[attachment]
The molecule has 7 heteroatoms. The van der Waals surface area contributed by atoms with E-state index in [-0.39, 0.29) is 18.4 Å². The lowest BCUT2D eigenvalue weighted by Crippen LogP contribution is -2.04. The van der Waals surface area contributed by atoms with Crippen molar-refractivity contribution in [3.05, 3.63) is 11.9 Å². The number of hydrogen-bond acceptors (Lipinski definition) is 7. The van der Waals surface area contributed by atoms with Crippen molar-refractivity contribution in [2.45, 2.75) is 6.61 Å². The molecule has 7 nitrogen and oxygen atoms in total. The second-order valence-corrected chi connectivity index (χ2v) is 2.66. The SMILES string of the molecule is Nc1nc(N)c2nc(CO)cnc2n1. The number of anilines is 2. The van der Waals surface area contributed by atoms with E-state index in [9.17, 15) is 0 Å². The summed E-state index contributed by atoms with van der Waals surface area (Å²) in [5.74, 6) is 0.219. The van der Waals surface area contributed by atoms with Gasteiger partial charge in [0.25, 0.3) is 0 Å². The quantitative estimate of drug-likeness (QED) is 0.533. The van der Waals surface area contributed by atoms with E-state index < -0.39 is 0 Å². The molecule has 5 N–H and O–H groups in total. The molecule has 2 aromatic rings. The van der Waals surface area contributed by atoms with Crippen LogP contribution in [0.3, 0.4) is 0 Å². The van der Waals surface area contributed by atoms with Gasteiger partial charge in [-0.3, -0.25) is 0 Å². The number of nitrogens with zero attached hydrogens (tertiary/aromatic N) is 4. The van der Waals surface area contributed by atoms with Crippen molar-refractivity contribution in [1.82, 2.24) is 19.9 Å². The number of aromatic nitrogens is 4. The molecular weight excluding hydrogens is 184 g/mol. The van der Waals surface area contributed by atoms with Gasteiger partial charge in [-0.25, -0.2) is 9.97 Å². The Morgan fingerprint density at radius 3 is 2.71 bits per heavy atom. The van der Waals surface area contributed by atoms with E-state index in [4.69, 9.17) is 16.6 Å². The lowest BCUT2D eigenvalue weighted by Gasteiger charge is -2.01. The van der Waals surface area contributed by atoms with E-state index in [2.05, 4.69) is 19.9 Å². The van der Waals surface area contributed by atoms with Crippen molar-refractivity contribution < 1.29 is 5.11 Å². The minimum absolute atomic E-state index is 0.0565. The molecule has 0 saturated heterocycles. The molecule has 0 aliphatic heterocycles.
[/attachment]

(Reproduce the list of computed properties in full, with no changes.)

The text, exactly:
The molecule has 7 heteroatoms. The van der Waals surface area contributed by atoms with E-state index in [-0.39, 0.29) is 18.4 Å². The lowest BCUT2D eigenvalue weighted by Crippen LogP contribution is -2.04. The van der Waals surface area contributed by atoms with Crippen molar-refractivity contribution in [3.05, 3.63) is 11.9 Å². The number of hydrogen-bond acceptors (Lipinski definition) is 7. The van der Waals surface area contributed by atoms with Crippen molar-refractivity contribution in [2.45, 2.75) is 6.61 Å². The molecule has 7 nitrogen and oxygen atoms in total. The second-order valence-corrected chi connectivity index (χ2v) is 2.66. The SMILES string of the molecule is Nc1nc(N)c2nc(CO)cnc2n1. The number of anilines is 2. The van der Waals surface area contributed by atoms with E-state index in [9.17, 15) is 0 Å². The summed E-state index contributed by atoms with van der Waals surface area (Å²) in [5.74, 6) is 0.219. The van der Waals surface area contributed by atoms with Gasteiger partial charge in [0.25, 0.3) is 0 Å². The quantitative estimate of drug-likeness (QED) is 0.533. The van der Waals surface area contributed by atoms with E-state index < -0.39 is 0 Å². The molecule has 5 N–H and O–H groups in total. The molecule has 2 aromatic rings. The van der Waals surface area contributed by atoms with Crippen LogP contribution in [0.3, 0.4) is 0 Å². The van der Waals surface area contributed by atoms with Gasteiger partial charge in [-0.3, -0.25) is 0 Å². The number of nitrogens with zero attached hydrogens (tertiary/aromatic N) is 4. The van der Waals surface area contributed by atoms with Crippen molar-refractivity contribution in [1.82, 2.24) is 19.9 Å². The number of aromatic nitrogens is 4. The molecular weight excluding hydrogens is 184 g/mol. The van der Waals surface area contributed by atoms with Gasteiger partial charge in [-0.25, -0.2) is 9.97 Å². The Morgan fingerprint density at radius 3 is 2.71 bits per heavy atom. The van der Waals surface area contributed by atoms with E-state index in [4.69, 9.17) is 16.6 Å². The lowest BCUT2D eigenvalue weighted by Gasteiger charge is -2.01. The van der Waals surface area contributed by atoms with E-state index in [2.05, 4.69) is 19.9 Å². The van der Waals surface area contributed by atoms with Crippen molar-refractivity contribution < 1.29 is 5.11 Å². The minimum absolute atomic E-state index is 0.0565. The molecule has 0 saturated heterocycles. The molecule has 0 aliphatic heterocycles.